The teaching that sets you free is that Jesus satisfied the law’s demand for justice. The law demands that sinners be punished and the punishment for sin is death and eternal separation from God. Jesus satisfied that demand when he was forsaken by God in our place. He claimed that his mission to set us free was accomplished when he proclaimed from the cross it is finished! And on the third day the Father put his stamp of approval on all that Jesus had done to set us free when he raised him from the dead.
By his life, death and resurrection, Jesus has set us free from sin. He has removed our sins from us as far as the East is from the West. Because our sins have been removed there is no reason to feel burdened by guilt. Because our sins have been paid for in full and God’s justice has been satisfied there is no reason for us to be condemned. And, even though we must still return to the dust as an earthly consequence of sin, Jesus rose from the dead as a first fruit. Because he rose bodily from the grave, so will we. He has removed the slavery of the fear of death.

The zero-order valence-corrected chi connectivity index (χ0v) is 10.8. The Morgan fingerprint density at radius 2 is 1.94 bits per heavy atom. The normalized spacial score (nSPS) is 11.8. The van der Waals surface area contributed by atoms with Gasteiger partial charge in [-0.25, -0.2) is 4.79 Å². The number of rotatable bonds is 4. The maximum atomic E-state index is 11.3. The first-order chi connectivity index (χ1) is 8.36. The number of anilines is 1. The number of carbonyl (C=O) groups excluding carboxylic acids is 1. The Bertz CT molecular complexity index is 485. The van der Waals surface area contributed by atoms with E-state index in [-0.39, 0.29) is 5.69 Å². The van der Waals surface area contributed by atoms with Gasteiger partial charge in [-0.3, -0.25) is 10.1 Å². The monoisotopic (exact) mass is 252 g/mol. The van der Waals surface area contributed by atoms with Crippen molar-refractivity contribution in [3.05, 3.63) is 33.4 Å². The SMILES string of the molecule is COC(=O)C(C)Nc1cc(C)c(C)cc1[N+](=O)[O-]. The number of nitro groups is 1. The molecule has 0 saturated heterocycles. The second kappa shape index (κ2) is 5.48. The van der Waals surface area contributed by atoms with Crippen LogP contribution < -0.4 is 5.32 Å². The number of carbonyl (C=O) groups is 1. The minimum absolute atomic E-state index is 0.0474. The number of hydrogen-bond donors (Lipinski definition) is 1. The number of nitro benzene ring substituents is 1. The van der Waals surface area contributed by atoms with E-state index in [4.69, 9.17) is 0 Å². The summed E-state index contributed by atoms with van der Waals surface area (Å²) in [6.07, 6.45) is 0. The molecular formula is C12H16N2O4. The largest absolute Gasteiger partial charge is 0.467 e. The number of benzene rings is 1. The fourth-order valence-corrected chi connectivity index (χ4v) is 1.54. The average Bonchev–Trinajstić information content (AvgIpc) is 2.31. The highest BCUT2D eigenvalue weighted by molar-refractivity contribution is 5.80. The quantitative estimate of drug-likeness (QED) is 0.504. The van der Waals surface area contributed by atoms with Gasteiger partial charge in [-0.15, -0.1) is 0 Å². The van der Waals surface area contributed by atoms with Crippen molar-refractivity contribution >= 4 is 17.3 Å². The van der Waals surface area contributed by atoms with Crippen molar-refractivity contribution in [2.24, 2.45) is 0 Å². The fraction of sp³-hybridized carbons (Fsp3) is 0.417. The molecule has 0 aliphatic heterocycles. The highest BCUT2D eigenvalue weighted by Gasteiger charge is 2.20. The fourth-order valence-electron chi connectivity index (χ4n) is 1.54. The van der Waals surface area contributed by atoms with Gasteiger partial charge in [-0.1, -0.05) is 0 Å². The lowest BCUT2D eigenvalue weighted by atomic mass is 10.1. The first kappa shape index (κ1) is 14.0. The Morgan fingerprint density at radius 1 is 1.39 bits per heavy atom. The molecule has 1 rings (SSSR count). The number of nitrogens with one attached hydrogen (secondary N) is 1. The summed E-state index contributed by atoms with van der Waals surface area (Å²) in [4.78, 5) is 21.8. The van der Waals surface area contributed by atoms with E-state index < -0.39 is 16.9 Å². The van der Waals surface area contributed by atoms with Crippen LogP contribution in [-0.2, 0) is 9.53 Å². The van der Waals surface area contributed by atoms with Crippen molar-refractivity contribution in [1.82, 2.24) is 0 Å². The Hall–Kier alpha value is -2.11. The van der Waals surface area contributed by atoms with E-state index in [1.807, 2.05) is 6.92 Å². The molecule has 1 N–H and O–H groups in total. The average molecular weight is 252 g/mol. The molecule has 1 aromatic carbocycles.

He has even set us free from Satan. Satan is the accuser who loves to call God’s attention to our sins and demand that we be punished with him for all eternity. But Jesus is at the right hand of the Father interceding for us. He points out that whatever sin Satan holds up, he has already paid for in full. And, when we call on the name of Jesus for help in any time of temptation, Satan has to flee from us. He has been defeated by Jesus.
If the son sets you free, you will be free indeed. In Jesus you have freedom from the guilt of sin. You have freedom from the power of the devil’s accusations and temptations. You have freedom from the fear of death and hell. That’s true freedom. That’s being freed indeed. That’s a freedom that is yours even if you lose all your earthly freedoms, like the freedom of speech or the freedom of assembly. It’s freedom that is yours even if you are persecuted, imprisoned, or executed.
It’s also important to note that Jesus didn’t come to set you free from sin, death and the devil so that you could be like a pig, who after being washed, goes right back to wallowing in the mud. Jesus has set you free so that you would be able to do what God created you to do, to serve him without fear.